In Fiction: The Doctor is fiddling with the TARDIS’ Space/Time Visualiser, which, as Vicki explains, works because “… anything that ever happens, anywhere in the universe, is recorded in light neutrons.” Fancy! Ian tunes in to Abraham Lincoln, Barbara watches Shakespeare in the court of Queen Elizabeth I, and Vicki watches The Beatles singing Ticket to Ride on Top of the Pops!
Interestingly, the Doctor complains that Babs has turned off his “favourite” Beatle – and from who’s on screen at the time, he seems to prefer John Lennon!
In Fact: the original ruse, allegedly initiated by The Beatles’ own desire to appear in Doctor Who, had been to dress the band (or 4 similarly-styled actors) as old men, performing 50 years into the future at a Beatles reunion concert. Their manager vetoed this idea, so an arrangement was made to include footage of their performance of Ticket to Ride at Riverside Studios, Hammersmith on 10/04/65 – just 20 days before the Doctor Who episode was recorded.
”They were so hot at the time, you couldn’t avoid The Beatles," writer Terry Nation later told Doctor Who Magazine. "I remember with great pride that the commercial channel was running The Beatles when they were at their peak, at the same time as that Doctor Who episode with the Daleks – and Doctor Who got the ratings! I was pretty pleased with that.” (DWM 145)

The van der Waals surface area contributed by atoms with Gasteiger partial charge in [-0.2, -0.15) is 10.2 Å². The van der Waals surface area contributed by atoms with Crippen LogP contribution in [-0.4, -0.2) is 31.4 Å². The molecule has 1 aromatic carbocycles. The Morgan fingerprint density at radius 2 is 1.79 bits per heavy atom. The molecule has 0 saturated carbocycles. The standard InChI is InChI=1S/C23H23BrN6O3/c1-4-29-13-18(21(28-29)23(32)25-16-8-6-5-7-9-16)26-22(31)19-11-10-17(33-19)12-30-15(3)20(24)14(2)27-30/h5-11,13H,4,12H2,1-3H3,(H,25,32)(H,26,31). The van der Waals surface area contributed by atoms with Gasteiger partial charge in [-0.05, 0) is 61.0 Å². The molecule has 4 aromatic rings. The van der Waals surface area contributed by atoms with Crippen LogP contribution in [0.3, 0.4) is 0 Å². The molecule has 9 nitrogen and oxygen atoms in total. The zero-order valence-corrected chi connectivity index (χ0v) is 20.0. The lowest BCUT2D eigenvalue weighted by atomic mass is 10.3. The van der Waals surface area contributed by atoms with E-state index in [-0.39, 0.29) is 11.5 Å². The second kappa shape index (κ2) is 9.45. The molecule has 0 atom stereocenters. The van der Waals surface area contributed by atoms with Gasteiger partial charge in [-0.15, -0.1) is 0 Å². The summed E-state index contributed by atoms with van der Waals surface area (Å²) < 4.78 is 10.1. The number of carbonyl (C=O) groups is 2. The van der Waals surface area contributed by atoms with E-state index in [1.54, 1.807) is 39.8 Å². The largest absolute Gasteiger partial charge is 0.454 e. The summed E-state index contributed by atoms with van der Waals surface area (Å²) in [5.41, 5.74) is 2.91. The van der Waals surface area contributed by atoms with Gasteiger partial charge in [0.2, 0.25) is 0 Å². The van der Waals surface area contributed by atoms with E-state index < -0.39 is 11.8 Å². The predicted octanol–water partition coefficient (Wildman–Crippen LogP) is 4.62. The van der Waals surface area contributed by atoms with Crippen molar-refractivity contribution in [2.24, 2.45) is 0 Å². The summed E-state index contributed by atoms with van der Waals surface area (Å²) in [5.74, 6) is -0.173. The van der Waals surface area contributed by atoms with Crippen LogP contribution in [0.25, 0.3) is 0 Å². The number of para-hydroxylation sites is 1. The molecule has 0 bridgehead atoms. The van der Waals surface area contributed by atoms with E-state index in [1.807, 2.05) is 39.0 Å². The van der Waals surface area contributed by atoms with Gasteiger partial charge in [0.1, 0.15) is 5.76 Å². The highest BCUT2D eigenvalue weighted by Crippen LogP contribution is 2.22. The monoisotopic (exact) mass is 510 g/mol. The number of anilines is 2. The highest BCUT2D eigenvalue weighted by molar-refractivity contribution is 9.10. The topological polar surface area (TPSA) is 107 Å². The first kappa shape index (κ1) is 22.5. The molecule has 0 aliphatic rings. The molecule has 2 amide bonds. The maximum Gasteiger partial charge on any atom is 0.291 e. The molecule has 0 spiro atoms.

This is now the only surviving footage of this performance; the Top of the Pops episode it was originally shot for (tx: 15/04/65), and all later editions which appear to have repeated the footage (tx’s: 29/04/65, 06/05/65 and 25/12/65), were later destroyed and are no longer in the BBC archives.
The 1989 Target novelisation of the episode may have offered the original reunion-concert version of the scene, if not for a boulder-sized problem. “In my novelisation, I generally retain Terry's version of events,” writer John Peel told DWM in January 1989, “but here I was forced to use the televised version - not because of the costs, but because, sadly, Beatle John Lennon is no longer alive to perform at the hypothetical concert.” (DWM 144)
By featuring music from the biggest pop group in the charts, this episode of Doctor Who became the first to forge a link with genuine popular culture. The very first episode – An Unearthly Child (tx: 23/11/63) – saw Susan dancing to “John Smith and the Common Men”, but the music played was merely a non-commercial, copyright-free ‘stock’ track. Terry Nation’s script for The Executioners began a series of attempts to place the characters of Doctor Who firmly in the real world.
Ticket to Ride - The Beatles